The differences in vegetation communities within each geo-region reflect the classification developed by Adam (1978). The clearest of these differences is the zonation of the marshes and the occurrence of Spartina (Table 1; Supplementary Figure 2). The marshes located in the Western Scotland and Eastern Scotland geo-regions are similar in that 96% and 86% of the total marsh area is classified as mid-low marsh vegetation respectively (Table 1). The differentiating factor between these two regions is the greater abundance of pioneer and high marsh vegetation found in the Eastern Scotland region when compared to Western Scotland (Table 1). The marshes of the Western and South Eastern regions are still dominated by mid-low marsh vegetation with 66% and 50% aerial coverage, but a greater proportion of the vegetation is classified as pioneer and high marsh (Table 1; Supplementary Figure 2). The presence of Spartina in these regions is also a defining factor, with 7% of the Western and 18% of geo-regions marshes being dominated by Spartina in comparison only 0.7% and 0.1% of the marshes in the Western Scotland and Eastern Scotland regions (Table 1).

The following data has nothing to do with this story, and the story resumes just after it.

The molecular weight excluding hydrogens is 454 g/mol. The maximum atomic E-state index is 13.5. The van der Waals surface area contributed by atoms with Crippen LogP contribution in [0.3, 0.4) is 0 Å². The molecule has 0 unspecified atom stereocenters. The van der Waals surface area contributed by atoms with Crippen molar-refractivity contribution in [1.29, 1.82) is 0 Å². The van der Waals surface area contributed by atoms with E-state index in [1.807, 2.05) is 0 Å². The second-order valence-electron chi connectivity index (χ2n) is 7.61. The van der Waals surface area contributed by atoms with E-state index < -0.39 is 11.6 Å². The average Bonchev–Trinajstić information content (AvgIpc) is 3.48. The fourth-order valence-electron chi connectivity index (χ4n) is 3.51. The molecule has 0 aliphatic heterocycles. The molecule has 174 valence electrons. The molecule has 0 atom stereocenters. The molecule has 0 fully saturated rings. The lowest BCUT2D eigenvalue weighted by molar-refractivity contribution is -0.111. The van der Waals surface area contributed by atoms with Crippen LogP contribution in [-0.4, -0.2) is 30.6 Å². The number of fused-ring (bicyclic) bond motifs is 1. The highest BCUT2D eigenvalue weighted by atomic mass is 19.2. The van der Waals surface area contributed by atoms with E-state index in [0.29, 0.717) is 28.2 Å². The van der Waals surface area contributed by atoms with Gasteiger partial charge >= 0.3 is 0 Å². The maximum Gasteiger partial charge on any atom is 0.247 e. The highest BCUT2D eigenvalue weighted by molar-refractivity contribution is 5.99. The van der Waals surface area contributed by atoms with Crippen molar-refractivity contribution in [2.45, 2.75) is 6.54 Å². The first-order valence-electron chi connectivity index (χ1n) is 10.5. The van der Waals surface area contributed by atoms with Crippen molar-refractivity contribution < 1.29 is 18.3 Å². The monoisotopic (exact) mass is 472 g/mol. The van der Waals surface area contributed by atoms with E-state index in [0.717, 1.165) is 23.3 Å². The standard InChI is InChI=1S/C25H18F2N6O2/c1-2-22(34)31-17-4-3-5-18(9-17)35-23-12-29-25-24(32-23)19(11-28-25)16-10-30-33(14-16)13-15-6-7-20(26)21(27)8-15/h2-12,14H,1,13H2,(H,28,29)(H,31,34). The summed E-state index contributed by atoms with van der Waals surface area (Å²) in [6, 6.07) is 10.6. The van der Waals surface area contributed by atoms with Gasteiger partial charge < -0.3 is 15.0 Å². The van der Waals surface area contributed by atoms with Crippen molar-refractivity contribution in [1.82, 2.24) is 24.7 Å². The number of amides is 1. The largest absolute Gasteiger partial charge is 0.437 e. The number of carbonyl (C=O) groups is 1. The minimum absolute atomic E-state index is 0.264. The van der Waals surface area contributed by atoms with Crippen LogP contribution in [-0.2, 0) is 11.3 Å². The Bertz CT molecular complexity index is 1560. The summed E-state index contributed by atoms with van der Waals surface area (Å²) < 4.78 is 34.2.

To determine the accuracy of the current saltmarsh maps (Haynes, 2016; Natural Resources Wales, 2016), NVC classifications (Rodwell, 1991) were derived from vegetation surveys carried out in Scotland (Miller et al., 2022) and Wales (Ford et al., 2019) and compared to the mapped NVC class in these areas. Of the simplified 584 NVCs derived from the vegetation surveys, 2% of the data points differ and these are confined to the highly dynamic (Ladd, 2021) pioneer zone. To account for lateral marsh dynamics (Ladd et al., 2019) since the vegetation classification surveys were done, an uncertainty value of 5% was applied to all areas used to determine soil OC stock to assure robust uncertainty estimates.
Saltmarsh soil physical and geochemical composition
Dry bulk density